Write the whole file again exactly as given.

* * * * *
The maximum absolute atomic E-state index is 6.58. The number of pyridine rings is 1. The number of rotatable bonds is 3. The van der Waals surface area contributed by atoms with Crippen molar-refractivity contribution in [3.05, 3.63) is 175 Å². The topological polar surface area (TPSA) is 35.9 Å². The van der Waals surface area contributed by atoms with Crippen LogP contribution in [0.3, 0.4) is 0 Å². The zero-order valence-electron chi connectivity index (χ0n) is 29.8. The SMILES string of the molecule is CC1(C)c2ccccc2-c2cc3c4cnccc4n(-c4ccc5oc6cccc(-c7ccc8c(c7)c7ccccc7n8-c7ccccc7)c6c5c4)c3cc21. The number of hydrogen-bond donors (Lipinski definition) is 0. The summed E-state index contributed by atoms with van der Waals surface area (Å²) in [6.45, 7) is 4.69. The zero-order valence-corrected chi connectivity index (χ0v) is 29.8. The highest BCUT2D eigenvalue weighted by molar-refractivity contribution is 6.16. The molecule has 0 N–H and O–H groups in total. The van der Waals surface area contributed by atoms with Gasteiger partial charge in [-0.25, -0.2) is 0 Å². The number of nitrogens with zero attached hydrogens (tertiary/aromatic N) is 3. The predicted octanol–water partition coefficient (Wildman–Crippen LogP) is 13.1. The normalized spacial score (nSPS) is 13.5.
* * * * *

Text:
The maximum absolute atomic E-state index is 6.58. The number of pyridine rings is 1. The number of rotatable bonds is 3. The van der Waals surface area contributed by atoms with Crippen molar-refractivity contribution in [3.05, 3.63) is 175 Å². The topological polar surface area (TPSA) is 35.9 Å². The van der Waals surface area contributed by atoms with Crippen LogP contribution in [0.3, 0.4) is 0 Å². The zero-order valence-electron chi connectivity index (χ0n) is 29.8. The SMILES string of the molecule is CC1(C)c2ccccc2-c2cc3c4cnccc4n(-c4ccc5oc6cccc(-c7ccc8c(c7)c7ccccc7n8-c7ccccc7)c6c5c4)c3cc21. The number of hydrogen-bond donors (Lipinski definition) is 0. The summed E-state index contributed by atoms with van der Waals surface area (Å²) in [6.45, 7) is 4.69. The zero-order valence-corrected chi connectivity index (χ0v) is 29.8. The highest BCUT2D eigenvalue weighted by molar-refractivity contribution is 6.16. The molecule has 0 N–H and O–H groups in total. The van der Waals surface area contributed by atoms with Gasteiger partial charge in [-0.25, -0.2) is 0 Å². The number of nitrogens with zero attached hydrogens (tertiary/aromatic N) is 3. The predicted octanol–water partition coefficient (Wildman–Crippen LogP) is 13.1. The normalized spacial score (nSPS) is 13.5.